FDA-registered sites declined in 2020: OPQ drug quality report

Regulatory NewsRegulatory News
| 17 August 2021 | By Kari Oakes 

A new report from the US Food and Drug Administration's (FDA's) Office of Pharmaceutical Quality (OPQ) shows a small drop overall in drug manufacturing sites and a shift toward pandemic-related priorities in FY 2020.
The OPQ report on the state of pharmaceutical quality for FY 2020 notes that drug manufacturing sites included in FDA’s site catalog declined by just over 1% in FY 2020 to 4,221. Medical gas manufacturers are excluded from this figure, as are the crop of hand sanitizer manufacturers that sprang up in the COVID-19 pandemic’s early days.
FDA issued a guidance outlining its temporary policy for preparation of hand sanitizers as part of its pandemic response; the number of new hand sanitizer manufacturing registrants increased from 740 in 2019 to 6,743 in 2020, according to the report. However, 3,688 firms de-registered when FDA attempted to confirm registrants and the products they were producing.
The report details the efforts FDA took to address quality issues resulting from the large number of inexperienced hand sanitizer manufacturers, noting that Mexico was the subject of FDA’s first-ever country-wide import alert related to a human drug. (RELATED: FDA puts all Mexican hand sanitizers on import alert, Regulatory Focus 27 January 2021)
The pandemic also deeply affected OPQ’s ability to track manufacturing site compliance, though inspections deemed mission-critical continued. Mutual recognition agreements extended the reach of the agency, allowing assessment of 183 sites. In all, FDA inspected 745 sites in FY 2020, compared with 1,367 in FY 2019.
Warning letters rolled out despite the pandemic
Firms with non-application products garnered the largest proportion of warning letters associated with current good manufacturing practice (CGMP) violations issued in FY 2020, continuing a longstanding trend. Non-application products that are non-sterile and in finished dosage form accounted for 41% of the overall volume of letters.
As in FY 2019, the US had the largest number of sites logged in the site catalog maintained by the Center for Drug Evaluation and Research (CDER), followed by India, China, Germany and Canada. All countries lost more sites than they added in FY 2020. Among other top countries, Mesico lost the most sites (13%), while South Korea saw both large gains (32%) and losses (34%) of sites, “indicating its status as an emerging source of pharmaceutical products.”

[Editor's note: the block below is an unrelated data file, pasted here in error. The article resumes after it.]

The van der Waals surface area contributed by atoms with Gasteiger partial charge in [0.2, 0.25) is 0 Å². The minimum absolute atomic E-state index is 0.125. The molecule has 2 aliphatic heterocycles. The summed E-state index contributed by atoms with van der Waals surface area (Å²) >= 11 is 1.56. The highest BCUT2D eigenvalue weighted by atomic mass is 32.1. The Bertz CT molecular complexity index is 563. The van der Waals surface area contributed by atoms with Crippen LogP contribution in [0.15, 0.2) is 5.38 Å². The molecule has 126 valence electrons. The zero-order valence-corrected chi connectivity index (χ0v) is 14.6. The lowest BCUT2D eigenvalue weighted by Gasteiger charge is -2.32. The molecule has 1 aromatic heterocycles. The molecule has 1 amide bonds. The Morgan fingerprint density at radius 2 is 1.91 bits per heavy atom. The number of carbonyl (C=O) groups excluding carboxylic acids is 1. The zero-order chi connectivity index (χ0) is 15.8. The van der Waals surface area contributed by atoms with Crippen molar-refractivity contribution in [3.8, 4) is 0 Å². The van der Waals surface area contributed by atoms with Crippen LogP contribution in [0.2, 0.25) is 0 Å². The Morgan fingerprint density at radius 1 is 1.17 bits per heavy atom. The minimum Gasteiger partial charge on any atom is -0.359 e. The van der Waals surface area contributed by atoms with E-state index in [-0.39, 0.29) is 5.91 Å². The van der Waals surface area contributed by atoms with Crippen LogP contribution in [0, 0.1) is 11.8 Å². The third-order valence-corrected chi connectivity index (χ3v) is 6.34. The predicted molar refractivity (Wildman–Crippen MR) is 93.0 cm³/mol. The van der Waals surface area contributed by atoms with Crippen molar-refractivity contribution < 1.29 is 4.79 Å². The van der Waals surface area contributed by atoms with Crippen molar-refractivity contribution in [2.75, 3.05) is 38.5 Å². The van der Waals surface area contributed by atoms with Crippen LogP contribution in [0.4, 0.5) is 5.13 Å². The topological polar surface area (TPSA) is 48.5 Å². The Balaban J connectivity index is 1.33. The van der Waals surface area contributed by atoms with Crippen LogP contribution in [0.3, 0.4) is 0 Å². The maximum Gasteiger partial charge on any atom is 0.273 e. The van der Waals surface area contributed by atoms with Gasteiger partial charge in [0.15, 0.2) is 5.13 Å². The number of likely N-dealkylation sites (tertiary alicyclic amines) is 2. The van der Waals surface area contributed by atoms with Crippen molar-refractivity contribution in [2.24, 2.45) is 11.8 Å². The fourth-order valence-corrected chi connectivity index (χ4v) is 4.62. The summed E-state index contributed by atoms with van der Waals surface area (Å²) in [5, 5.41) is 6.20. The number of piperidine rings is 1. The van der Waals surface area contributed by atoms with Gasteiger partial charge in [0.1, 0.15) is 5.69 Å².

The OPQ report notes that more sites (1,093) are manufacturing both innovative and generic products than manufacturing innovator (494) or generic (609) products alone; though the numbers differed slightly, this was also seen in FY 2019.
Machine learning predicts low site inspection scores
“A site inspection score (SIS), on a scale of 1 to 10, is used as a proxy for compliance with CGMP regulations,” explains OPQ in the report; a firm’s SIS is compiled with data from FDA’s drug quality assurance inspections over the past 10 years. The mean SIS decreased slightly in FY 2020 to 7.3, with highest mean scores seen in the US, the EU and Canada. China, India and Latin American all had mean scores below the global average “though the scores indicate an acceptable level of compliance to CGMP on average.” Homeopathic establishments brought up the rear for mean SIS scores in FY 2020.
In FY 2020, FDA employed machine learning techniques to see which features were predictive of higher or lower SIS. Profile class codes associated with test laboratories, lower product defect rates, higher numbers of new drug application (NDA) products, and being US-based were all attributes associated with higher SIS.
By contrast, India-based firms, those making analgesics but in low quantities, those manufacturing many different kinds of drugs, and those with no NDA listings were all more likely to have lower SIS according to the machine learning outcomes. Homeopathic sites and US- and India-based sites with a high number of physical product issues were also likely to have lower SIS.
Editor’s note: We will return tomorrow with analysis of drug quality issues and trends identified in the OPQ report.
OPQ Pharmaceutical Quality report


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